This late 20s silent western was one in a series of six Maynard oaters released by Rayart. It starred First National star Ken Maynard's brother Kermit (billed as Tex Maynard).

The western delivered an early (and common) portrayal of homosexuality - a stereotyped sissy or effeminate foil to provide contrast with the other more masculine men. Often, male names such as Clarence or Leonard signified gay men. One of its title cards read:

"Clarence, the clerk - - one of Nature's mistakes in a country where men were men."

In one scene, Clarence (Al Rogers) was ogling a western cowboy, and then boldly leaned on the cowpoke's shoulder and asked: "I wonder if you're going out with the boys tonight." The irritated cowboy responded by pushing Clarence away.

Clarence (Al Rogers)

Wings (1927)

This first Best Picture winner (a silent film) was noted for having some of the earliest examples of nudity in the Pre-Code era. In the military enlistment office scene, nude men in the background were undergoing physical exams.

It also portrayed the first on-screen male-male kiss on the lips during a death scene.

Handsome young soldier John "Jack" Powell (Charles "Buddy" Rogers) placed a lingering fraternal kiss on the mouth of his dying friend David Armstrong (Richard Arlen), with the title card reading:

"You - you know there is nothing in the world that means so much to me as your friendship" followed by: "I knew it - - all the time - - "

In addition, Wings was one of the first mainstream, widely-released films to portray a leading actress' nudity -- in this case, it was a scandalous, quick glimpse of the breasts of "It" girl star Clara Bow (as "girl next door" and ambulance driver Mary Preston).

On leave in Paris during the war with the AEF (American Expeditionary Forces), Mary was in the same hotel room with drunken, passed out John "Jack" Powell on a nearby bed. Suddenly, she was interrupted by two Army military police officers while she innocently undressed - she was changing from a borrowed dress back into her military uniform, in front of a mirror behind a divider.

Mary Preston (Clara Bow) - A Brief Glimpse of Her Nudity

Since they thought she had just had sex with him, they forced her to resign and return to America. The caption card read:

"Put your clothes on! You can't get away with this sort of thing in the A.E.F. It's back home for you, sister."

Enlistment Office: Three Naked Men in the Background

Gay Kiss

The Fireman of the Folies Bergere (1928, Fr.) (aka Le Pompier des Folies Bergères) (short)

This short Pre-Code French film (some dated it as 1930), not subject to the restrictions of the US' Hays Code, was a promotional piece for the famed Folies Bergeres in Paris, France. In particular, it advertised dancer Josephine Baker's Vents de Folies revue at the famous showplace in the late 1920s.

The central character was a lecherous fireman, who had subliminal surreal thoughts about the nude dancers from the stage show he had just watched. After drinking in a bar, he began to imagine all of the females in his view as naked - in the bar on the tabletop (even in the ring left by his drink) and at other tables, in the subway station on the platform (where he viewed Josephine Baker wearing only a bra and hula skirt), on a streetcar, and at his place of work.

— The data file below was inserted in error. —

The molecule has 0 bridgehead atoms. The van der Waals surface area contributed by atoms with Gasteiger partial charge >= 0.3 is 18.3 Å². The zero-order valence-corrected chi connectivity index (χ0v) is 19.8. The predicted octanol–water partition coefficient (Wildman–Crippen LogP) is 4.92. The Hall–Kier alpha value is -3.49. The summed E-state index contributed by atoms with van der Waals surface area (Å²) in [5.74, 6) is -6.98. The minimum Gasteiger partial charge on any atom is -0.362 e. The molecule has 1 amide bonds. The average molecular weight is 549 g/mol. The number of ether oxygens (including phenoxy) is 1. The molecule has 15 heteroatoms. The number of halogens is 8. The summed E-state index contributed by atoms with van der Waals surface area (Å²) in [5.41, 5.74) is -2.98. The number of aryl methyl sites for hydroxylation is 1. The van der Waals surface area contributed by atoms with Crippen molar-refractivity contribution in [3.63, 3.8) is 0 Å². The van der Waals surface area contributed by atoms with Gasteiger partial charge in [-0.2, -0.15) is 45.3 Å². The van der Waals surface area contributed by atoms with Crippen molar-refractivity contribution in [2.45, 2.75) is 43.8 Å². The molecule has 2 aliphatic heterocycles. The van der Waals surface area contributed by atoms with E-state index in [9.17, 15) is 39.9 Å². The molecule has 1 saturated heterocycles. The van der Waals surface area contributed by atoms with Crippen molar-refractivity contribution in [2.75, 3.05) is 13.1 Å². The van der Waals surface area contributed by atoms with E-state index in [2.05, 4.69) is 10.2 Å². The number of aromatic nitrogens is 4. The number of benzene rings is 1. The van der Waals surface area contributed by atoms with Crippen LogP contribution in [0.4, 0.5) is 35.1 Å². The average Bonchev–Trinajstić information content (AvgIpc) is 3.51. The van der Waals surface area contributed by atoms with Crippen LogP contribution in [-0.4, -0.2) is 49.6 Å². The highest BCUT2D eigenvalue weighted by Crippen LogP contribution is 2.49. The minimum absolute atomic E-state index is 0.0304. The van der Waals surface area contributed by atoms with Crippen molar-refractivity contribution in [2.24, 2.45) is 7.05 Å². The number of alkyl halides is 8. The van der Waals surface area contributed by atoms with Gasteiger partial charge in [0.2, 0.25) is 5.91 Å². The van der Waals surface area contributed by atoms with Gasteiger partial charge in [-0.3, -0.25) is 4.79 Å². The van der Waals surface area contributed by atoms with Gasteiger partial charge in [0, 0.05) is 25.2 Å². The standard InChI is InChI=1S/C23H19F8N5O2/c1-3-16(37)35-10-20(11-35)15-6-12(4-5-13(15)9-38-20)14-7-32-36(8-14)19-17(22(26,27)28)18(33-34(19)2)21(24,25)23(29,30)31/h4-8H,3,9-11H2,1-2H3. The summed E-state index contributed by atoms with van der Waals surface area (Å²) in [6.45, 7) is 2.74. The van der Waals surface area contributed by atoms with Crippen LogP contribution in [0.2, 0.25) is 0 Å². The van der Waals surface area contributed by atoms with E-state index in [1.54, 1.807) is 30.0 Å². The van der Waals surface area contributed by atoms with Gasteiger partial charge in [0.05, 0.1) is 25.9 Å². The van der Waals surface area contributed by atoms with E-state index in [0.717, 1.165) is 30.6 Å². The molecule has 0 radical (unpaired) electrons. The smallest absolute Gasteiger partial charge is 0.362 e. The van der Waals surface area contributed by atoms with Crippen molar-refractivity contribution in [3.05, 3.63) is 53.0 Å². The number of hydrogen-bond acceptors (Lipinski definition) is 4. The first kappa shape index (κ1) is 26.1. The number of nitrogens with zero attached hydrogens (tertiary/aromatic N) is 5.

When he sat down on a streetcar bench between a priest and a woman with a hat box on her lap, he suddenly saw another female rider in front of him lose her clothes (through a double-exposure dissolve), and then his seat-mates on his right and left turned female without clothes.

His entire crew of male firemen were seated on the fire truck, transformed into females wearing only firemen's helmets. Slightly later, they were transformed a second time as a group while performing deep knee-bend exercises.

Before in Bar
After in Bar
After on Tabletop
Before- Firetruck
After-Fire Brigade

Josephine Baker (Herself) in the Subway

Woman on Streetcar

Two Fellow Passengers Naked

The Mysterious Lady (1928)

The beautiful and bewitching Greta Garbo provided great sex appeal and numerous love scenes in this MGM, Fred Niblo-directed silent melodrama. The tagline described the espionage-tinged plot set during WWI:

No man knew what she really was. And no man could resist her exotic beauty. A famous Russian spy, moving through the lives of men, in a maze of intrigue, passion and love.

The main characters who became passionate lovers in the Mata Hari tale were:

  • Tania Fedorova (Greta Garbo), a Russian spy, the "mysterious lady" with 'exotic beauty'
  • Capt. Karl von Raden (Conrad Nagel), an Austrian military officer

Early on in the film, the seductive Tania stole important and top-secret war documents (with military plans) from Capt. Raden after meeting him at the opera in Vienna and spending a flirtatious and loving night together. (Raden had been set up to meet her, although she later professed that she really loved him.)

Raden was court-martialed, demoted and imprisoned for the crime of treason, but then his uncle, Col. Eric von Raden (Edward Connelly), head of the Secret police, proposed a way for Capt. Raden to restore his honor. He would escape from prison, take the identity of a professional pianist from Serbia, and pursue and confront Tania in Moscow at a birthday party held in her honor by her platonic lover and spy-boss, Gen. Boris Alexandroff (Gustav von Seyffertitz).

With great sexual tension and uncertainty during the final confrontation, Raden was trying to prove decisively whether she loved him or not, and whether she was truly a cold-hearted Russian spy or not. In the end, Raden's friend Max Heinrich (Albert Pollet) was revealed to be the real traitor, and Tania chose to aid Raden in killing Alexandroff, retrieve the stolen plans and escape with her.

Our Dancing Daughters (1928)